This past month, our family visited Ukraine. It was the first time my husband (better known as Dr. Medianick of Boulevard Dental Associates) had been in Ukraine since he came to America when he was thirteen. His family were Christians who came to America seeking religious asylum from years of prior communist persecution. I’d like to share my experience of this trip with you as his wife. This was my second time in Ukraine, but it was the first time I experienced Ukraine through his eyes…
Our van bumped and jostled its way over pot-holed streets to our destination—the city of Kiev, Ukraine, the city of my husband’s childhood. I had heard many stories before of his experiences in Ukraine in our almost twenty years of knowing one another, but now I was literally entering his world.
We crossed over the famous Dnieper River, and there it was–the new westernized apartment buildings and stores, and the Soviet-cement block apartments, all the same death-white/gray. We pulled up to one of those cement-block complexes, and there was my husband’s childhood laid out in front of him in a million memories. There was the small store he used to visit regularly to get food for his family of nine siblings. He showed us how far back he used to stand to wait for two hours to buy chicken, chicken that hopefully wouldn’t be gone by the time he got to the front of the line.
Then we turned the corner to see his apartment that miraculously fit those ten children. The dark hallways of the apartment’s corridors hadn’t brightened any. After that, we traveled across the apartment complex to visit the school where he attended. He showed me the place where he fell and hit his head on the windowsill and passed out because of it. That was when his principal wouldn’t give him adequate help because his family were Christians and not members of the communist party. Where was I during this time? I was in a modern classroom in America, concerned about what I might want to be when I grow up. As a non-communist Christian, he wouldn’t have been allowed to go to college.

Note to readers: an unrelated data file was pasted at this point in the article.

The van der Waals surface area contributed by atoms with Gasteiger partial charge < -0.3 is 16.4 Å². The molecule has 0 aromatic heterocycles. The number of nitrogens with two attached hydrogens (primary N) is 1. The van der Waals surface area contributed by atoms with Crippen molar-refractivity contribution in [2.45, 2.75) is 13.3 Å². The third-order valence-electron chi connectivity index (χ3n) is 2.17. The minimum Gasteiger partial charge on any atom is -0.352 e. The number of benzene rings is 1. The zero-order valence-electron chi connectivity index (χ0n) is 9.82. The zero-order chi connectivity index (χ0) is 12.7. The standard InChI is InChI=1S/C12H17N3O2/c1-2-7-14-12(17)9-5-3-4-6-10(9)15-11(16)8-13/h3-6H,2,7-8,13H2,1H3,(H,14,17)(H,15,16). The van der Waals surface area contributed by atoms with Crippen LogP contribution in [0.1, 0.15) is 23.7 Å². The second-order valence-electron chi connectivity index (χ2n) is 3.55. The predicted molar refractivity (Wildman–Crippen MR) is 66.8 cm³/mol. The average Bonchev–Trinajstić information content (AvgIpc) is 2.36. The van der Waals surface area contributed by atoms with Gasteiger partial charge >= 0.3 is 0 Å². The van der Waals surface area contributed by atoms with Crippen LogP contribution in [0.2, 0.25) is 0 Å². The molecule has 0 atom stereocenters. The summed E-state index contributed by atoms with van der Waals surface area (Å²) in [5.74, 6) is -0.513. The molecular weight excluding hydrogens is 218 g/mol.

How does a boy who couldn’t have gone to college in communist Ukraine, and who never even had a family member go to college, come to America at thirteen and decide so early on that he wants to be a dentist? He used to hide from his dad to avoid going to the dentist in Ukraine—no wonder, since there was no Novocain.
I’ve always envied my husband’s ability to take life as it comes—his “it will always work out” mentality. Perhaps if I had endured the lack of finances and persecution that he had, I would view things the same. That is why it didn’t surprise me when he told me that he wanted to go to the war zone along the Eastern border of Ukraine to provide dental services to the Ukrainian soldiers there. It is a good thing I didn’t know ahead of time all that he would experience.
So a week into our Ukrainian family trip, we said good-bye to him, and off he went with a Ukrainian national who is both a dentist and pastor and has been to the war zone to serve many times before. Tim told me that several Ukrainian soldiers couldn’t understand why an American would come to help them like that. But I understand—that is who my husband is.
He said the soldiers were lined up all day at their mobile clinic to be seen. The Ukrainian government provides them with very poor dental care—the only decent care they receive is from volunteer dentists. My husband and two other Ukrainian dentists worked on the soldiers until after 10:00 in the evening until they saw every single soldier who was waiting. When the sun went down, they worked to the sound of guns firing and mines exploding only a mile away. The firing continued late into the night. While he was there, two Ukrainian soldiers were killed and five were injured.
I wish you could hear the other stories. The stories of grandparents imprisoned for their faith, the stories of how my husband was made fun of by his teachers and classmates because he was a Christian, non-communist. I wish you could know all that he had to overcome to be where he is at today.
But perhaps it is enough for you to know him for who he is today. He is a perfect example of someone who chose not to be scarred by his past, but instead determined to use his past as motivation to live life well, and most of all, to give. I am so proud to say that Dr. Medianick is my husband.